Frost/Nixon: actually, this one starts with multiple povs - of Frost's staff more than of Frost, because "is tv gadfly Frost up to handling Nixon?" Is part of the suspense, and that works better with Frost as well as Nixon is seen from the outside - but as the story moves on, we're narrowing into Frost's own pov. While Nixon gets ample screentime, I don't think the narrative ever positions us into his pov. Again, "will Frost get Nixon to crack?" Being part of the suspense wouldn't allow that.

Rush: equal screen time and pov to Lauda and Hunt - Hunt gets a few voice overs within the movie as well, just not the opening and closing ones. Neither man is painted as the better racer or person (they're both prone to refer to the other as "asshole", and the audience can see why every time), though I will say in terms of movie heroics, spoiler for aftermath of famous incident ). Since there are no politics involved, the stakes are our characters' lives which they wilfully endanger on a regular basis, so of course the movie asks what type of a person chooses this type of job, and manages to make the audience care for the two results of that question, warts and all.
selenak: (Sternennacht - Lefaym)
( Jul. 23rd, 2016 06:57 am)
You've probably heard by now what happened in Munich last night. I wasn't anywhere near the Olympiazentrum, I'm in the mountains an hour form Munich right now and in another part of Germany tomorrow, so I did what most people outside Munich did - follow the news and social media in between texting friends to check on them.

Incidentally: re: social media, the people managing the twitter account for the Munich police did a great job (as they've done last year when the refugees from Hungary arrived), reporting what happened, explaining as far as they knew, providing people with landlines and coordinating efforts from helpers. (Not just in German but also in English and French, and Turkish.) Also, the press officer, Marcus da Gloria Martins, who had to do the press conferences, became everyone's instant hero for refusing to be drawn into baiting and insinuating questions, staying calm, and projecting gravitas. (This is him.) Given that wild rumors had several shootings happen all over Munich (not true), and that for hours it wasn't clear whether it was one shooter or several, up to three (it was one), having someone providing information who refused to speculate and stuck to the facts while also communicating, not shutting people's questions down, was really a good thing.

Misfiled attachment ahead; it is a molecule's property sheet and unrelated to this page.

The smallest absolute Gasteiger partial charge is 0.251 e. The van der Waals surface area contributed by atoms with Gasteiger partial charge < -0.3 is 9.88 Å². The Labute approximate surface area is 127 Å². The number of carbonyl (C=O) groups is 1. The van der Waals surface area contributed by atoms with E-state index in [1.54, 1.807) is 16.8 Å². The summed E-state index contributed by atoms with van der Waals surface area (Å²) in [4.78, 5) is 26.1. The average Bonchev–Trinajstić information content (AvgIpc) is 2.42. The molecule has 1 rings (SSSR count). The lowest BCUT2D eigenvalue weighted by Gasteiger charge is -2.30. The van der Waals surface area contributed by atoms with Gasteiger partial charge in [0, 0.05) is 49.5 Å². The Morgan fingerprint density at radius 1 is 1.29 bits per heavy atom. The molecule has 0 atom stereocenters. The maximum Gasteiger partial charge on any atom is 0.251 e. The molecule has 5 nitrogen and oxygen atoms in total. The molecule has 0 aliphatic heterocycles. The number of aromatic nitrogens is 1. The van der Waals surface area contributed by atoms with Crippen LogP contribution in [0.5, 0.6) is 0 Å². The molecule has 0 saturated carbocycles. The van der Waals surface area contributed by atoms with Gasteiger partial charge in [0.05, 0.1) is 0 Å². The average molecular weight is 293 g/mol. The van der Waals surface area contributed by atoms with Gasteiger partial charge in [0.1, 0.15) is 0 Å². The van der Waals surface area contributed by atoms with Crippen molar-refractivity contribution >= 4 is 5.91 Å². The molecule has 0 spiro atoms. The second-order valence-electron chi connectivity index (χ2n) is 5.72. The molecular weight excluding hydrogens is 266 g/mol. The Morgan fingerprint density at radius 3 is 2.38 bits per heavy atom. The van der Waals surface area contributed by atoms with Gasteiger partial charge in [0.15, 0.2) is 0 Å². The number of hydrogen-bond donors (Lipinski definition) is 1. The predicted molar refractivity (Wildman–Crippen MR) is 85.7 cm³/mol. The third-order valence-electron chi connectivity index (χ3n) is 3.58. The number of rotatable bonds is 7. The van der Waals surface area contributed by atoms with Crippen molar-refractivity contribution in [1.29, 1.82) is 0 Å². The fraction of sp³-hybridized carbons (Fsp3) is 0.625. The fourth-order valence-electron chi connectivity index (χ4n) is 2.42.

Still: people are dead, killed in the city where I live. Within a week of the axe murderer in the train from Würzburg (which I often take). And a friend of mine, who is working in an organization devoted to helping underage refugees, says they're getting vile hatemail now. (Which has also been reported in the news.) These are terrible times we live in. Which reminds me of something Tolkien wrote:

“I wish it need not have happened in my time," said Frodo.
"So do I," said Gandalf, "and so do all who live to see such times. But that is not for them to decide. All we have to decide is what to do with the time that is given us.”
selenak: (Borgias by Andrivete)
( Jul. 22nd, 2016 09:10 am)
The History Exchange 2016 has gone live!

I received an intense, vivid poem on Artemsia Gentileschi, portrayed, as is only fit, through her paintings. I think it's accessible even if you're not familiar with Artemsia's work and history: In the days of Jael

This is a small exchange - 15 works all in all, so I hastily started to devour it. Here are two stories I found outstanding so far:

What dreams may come: Akhenaten, the Heretic Pharao, grows into himself. Poetic and terse at the same time, drawing a great portrait in short space.

i have cut a ribbon of skin from another man's body: Olympias encounters Zeus four times throughout her life. Olympias in historical fiction tends to be invariably described through her son's or her son's companions' eyes, and with the son in question being Alexander the Great, that's not so surprising. But it makes it all the more welcome to see a take on her from her own pov, in the centre of her own story, and one that uses the myth of Zeus as Alexander's father in a really creative way.

As for my own story, I think, as always, it's a bit obvious, but have a guess anyway!